There’s trouble in paradise. Young Democrats are beginning to revolt against the socialist strategy of President Barack Hussein Obama.
The Obama campaign is in full damage-control mode one day after Newark Mayor Cory Booker publicly derided Democrats’ assault on presumptive GOP nominee Mitt Romney over his record at Bain Capital.
Chief Obama strategist David Axelrod today publicly rebuked Booker, a popular and high-profile surrogate for the campaign, saying he was “just wrong.”
“I love Cory Booker. He’s a great mayor. If I were, if my house was on fire, I’d hope he were my next door neighbor,” Axelrod said on MSNBC, referring to Booker’s rescue of a neighbor last month.
“I agree with what he said later. I think this was a legitimate area for discussion,” Axelrod said of Booker’s subsequent comments clarifying the issue.
As for the criticism that the Team Obama’s Bain attack is part of “nauseating” political discourse with which Booker has become “very uncomfortable,” Axelrod said, “on this particular instance he was just wrong.”
Booker is not the only Democrat to question the aggressive, negative portrayal of Romney’s work in private equity. Former Tennessee Rep. Harold Ford Jr. said today he agreed with “the substance” of Booker’s comments and “would not have backed out.”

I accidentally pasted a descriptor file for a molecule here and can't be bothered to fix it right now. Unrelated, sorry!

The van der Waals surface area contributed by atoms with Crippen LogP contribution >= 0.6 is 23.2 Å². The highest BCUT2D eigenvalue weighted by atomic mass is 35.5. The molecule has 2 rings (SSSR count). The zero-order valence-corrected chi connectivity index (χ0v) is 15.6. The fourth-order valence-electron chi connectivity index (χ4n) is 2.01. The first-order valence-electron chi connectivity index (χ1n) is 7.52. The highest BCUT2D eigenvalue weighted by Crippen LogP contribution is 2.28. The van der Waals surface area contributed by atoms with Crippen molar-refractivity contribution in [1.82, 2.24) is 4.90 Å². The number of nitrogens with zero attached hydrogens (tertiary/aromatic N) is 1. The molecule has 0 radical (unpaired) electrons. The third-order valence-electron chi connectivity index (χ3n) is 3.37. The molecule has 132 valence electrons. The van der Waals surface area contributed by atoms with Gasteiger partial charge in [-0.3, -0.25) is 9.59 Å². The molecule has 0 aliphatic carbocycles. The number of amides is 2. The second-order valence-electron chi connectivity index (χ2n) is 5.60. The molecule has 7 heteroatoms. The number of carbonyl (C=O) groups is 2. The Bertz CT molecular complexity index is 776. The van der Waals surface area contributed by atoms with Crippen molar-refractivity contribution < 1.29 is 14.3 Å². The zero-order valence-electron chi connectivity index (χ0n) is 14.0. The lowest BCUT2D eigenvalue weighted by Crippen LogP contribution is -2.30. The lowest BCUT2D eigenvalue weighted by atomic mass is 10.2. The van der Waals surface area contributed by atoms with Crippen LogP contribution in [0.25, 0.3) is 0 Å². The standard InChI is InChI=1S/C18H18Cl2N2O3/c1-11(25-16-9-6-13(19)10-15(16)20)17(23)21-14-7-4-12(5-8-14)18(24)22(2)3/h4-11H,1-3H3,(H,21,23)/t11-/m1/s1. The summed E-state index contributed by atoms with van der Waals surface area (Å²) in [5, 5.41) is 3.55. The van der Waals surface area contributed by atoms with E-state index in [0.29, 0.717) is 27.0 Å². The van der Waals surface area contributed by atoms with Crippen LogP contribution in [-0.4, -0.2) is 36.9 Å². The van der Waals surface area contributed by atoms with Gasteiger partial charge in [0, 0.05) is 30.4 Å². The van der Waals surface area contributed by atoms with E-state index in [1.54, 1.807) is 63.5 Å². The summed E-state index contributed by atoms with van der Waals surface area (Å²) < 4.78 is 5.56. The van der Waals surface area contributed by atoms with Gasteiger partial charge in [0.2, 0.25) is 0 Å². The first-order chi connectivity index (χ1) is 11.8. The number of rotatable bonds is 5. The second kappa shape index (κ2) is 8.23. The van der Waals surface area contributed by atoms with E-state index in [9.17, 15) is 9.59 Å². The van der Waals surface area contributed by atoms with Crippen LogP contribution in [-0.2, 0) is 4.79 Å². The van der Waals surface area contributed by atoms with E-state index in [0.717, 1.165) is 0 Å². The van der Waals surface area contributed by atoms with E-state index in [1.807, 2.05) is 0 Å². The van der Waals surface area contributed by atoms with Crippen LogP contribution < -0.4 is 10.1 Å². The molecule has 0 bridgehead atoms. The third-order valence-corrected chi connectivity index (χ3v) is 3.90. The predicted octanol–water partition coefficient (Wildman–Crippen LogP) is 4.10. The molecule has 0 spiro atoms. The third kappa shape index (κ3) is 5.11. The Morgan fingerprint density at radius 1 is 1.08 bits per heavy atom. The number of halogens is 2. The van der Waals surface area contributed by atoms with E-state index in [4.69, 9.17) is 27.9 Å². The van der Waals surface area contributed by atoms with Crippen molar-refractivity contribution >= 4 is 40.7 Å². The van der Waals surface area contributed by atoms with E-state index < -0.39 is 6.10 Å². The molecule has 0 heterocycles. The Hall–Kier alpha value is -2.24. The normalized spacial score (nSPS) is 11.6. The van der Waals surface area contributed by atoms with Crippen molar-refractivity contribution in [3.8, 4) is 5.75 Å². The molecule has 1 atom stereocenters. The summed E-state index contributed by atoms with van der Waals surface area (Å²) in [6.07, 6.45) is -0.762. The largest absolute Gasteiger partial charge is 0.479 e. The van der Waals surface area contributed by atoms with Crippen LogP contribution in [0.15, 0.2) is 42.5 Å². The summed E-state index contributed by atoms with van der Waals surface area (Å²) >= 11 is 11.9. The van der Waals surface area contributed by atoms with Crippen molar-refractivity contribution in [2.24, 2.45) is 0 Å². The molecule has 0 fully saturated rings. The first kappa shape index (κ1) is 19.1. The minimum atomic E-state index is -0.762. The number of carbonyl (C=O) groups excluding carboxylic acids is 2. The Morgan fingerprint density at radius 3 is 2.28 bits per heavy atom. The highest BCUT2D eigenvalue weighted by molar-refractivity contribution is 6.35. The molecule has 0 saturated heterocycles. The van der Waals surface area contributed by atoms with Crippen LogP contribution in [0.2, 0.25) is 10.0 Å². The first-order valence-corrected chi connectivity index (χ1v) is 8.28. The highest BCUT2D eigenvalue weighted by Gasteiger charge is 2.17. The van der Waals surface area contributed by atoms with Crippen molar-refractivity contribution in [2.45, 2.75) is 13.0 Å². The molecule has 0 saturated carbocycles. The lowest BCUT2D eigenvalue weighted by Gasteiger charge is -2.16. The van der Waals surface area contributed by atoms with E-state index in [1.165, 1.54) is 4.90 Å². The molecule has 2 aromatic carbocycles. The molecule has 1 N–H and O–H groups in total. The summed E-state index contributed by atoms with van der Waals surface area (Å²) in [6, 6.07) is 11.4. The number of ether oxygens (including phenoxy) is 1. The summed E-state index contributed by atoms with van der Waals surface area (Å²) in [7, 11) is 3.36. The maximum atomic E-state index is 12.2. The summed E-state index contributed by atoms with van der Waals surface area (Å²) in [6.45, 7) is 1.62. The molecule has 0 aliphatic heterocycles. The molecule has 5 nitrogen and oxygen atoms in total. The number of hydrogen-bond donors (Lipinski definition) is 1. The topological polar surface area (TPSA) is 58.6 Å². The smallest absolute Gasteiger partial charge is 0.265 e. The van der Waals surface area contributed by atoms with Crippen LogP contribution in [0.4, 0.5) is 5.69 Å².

“I agree with him, private equity is not a bad thing. Matter of fact, private equity is a good thing in many, many instances,” the Democrat said in a separate appearance on MSNBC earlier in the day.
Former Obama administration economic adviser Steven Rattner made similar comments last week, calling a new Obama campaign TV ad attacking Romney’s role in the bankruptcy of a Bain-owned steel company “unfair.”
“Bain Capital’s responsibility was not to create 100,000 jobs or some other number. It was to create profits for its investors,” Rattner said. ”‘It did it superbly well, acting within the rules, acting very responsibly. … This is part of capitalism, this is part of life. I don’t think there’s anything Bain Capital did that they need to be embarrassed about.”
Republicans have been gleeful with the apparent divide among Democrats over the portrayal of Romney’s Bain days. The Romney campaign produced a web video – “Big Bain Backfire” – highlighting the comments, while the Republican National Committee purchased ads on Twitter to play up the Booker flap.
“President Obama’s attacks on free enterprise have triggered a backlash among many, even among those in his own party,” Romney spokeswoman Amanda Henneberg said. “With no record to run on, it is no surprise that the Obama campaign has resorted to misleading attacks that have been disavowed by its own supporters.”
Very true. However, Amanda, are you guys ready for the Obama Campaign to start attacking Mitt’s Mormonism?
Here is an example:
On the wildflower-studded slopes of the Ozarks, where memories run long and family ties run thick, a little-known and long-ago chapter of history still simmers.